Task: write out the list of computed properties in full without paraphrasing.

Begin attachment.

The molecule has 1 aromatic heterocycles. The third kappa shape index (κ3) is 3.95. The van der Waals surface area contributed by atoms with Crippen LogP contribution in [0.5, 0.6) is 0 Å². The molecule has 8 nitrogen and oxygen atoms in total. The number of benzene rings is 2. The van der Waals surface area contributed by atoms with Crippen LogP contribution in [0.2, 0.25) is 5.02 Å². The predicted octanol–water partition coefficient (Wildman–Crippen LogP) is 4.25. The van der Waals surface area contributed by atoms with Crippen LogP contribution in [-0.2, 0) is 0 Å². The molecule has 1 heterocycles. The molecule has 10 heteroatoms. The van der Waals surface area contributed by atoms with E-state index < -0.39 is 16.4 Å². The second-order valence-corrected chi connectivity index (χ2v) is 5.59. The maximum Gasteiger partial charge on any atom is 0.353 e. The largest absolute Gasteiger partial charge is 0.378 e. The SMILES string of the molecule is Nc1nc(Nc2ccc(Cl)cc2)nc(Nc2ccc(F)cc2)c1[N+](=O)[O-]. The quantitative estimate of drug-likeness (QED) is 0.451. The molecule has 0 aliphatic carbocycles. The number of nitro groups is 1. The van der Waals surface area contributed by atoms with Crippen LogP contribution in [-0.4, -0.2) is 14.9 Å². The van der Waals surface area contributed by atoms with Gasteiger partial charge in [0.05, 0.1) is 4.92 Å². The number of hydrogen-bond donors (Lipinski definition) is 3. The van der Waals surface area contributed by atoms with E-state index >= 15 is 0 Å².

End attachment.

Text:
The molecule has 1 aromatic heterocycles. The third kappa shape index (κ3) is 3.95. The van der Waals surface area contributed by atoms with Crippen LogP contribution in [0.5, 0.6) is 0 Å². The molecule has 8 nitrogen and oxygen atoms in total. The number of benzene rings is 2. The van der Waals surface area contributed by atoms with Crippen LogP contribution in [0.2, 0.25) is 5.02 Å². The predicted octanol–water partition coefficient (Wildman–Crippen LogP) is 4.25. The van der Waals surface area contributed by atoms with Crippen LogP contribution in [-0.2, 0) is 0 Å². The molecule has 1 heterocycles. The molecule has 10 heteroatoms. The van der Waals surface area contributed by atoms with E-state index < -0.39 is 16.4 Å². The second-order valence-corrected chi connectivity index (χ2v) is 5.59. The maximum Gasteiger partial charge on any atom is 0.353 e. The largest absolute Gasteiger partial charge is 0.378 e. The SMILES string of the molecule is Nc1nc(Nc2ccc(Cl)cc2)nc(Nc2ccc(F)cc2)c1[N+](=O)[O-]. The quantitative estimate of drug-likeness (QED) is 0.451. The molecule has 0 aliphatic carbocycles. The number of nitro groups is 1. The van der Waals surface area contributed by atoms with Crippen LogP contribution in [-0.4, -0.2) is 14.9 Å². The van der Waals surface area contributed by atoms with Gasteiger partial charge in [0.05, 0.1) is 4.92 Å². The number of hydrogen-bond donors (Lipinski definition) is 3. The van der Waals surface area contributed by atoms with E-state index >= 15 is 0 Å².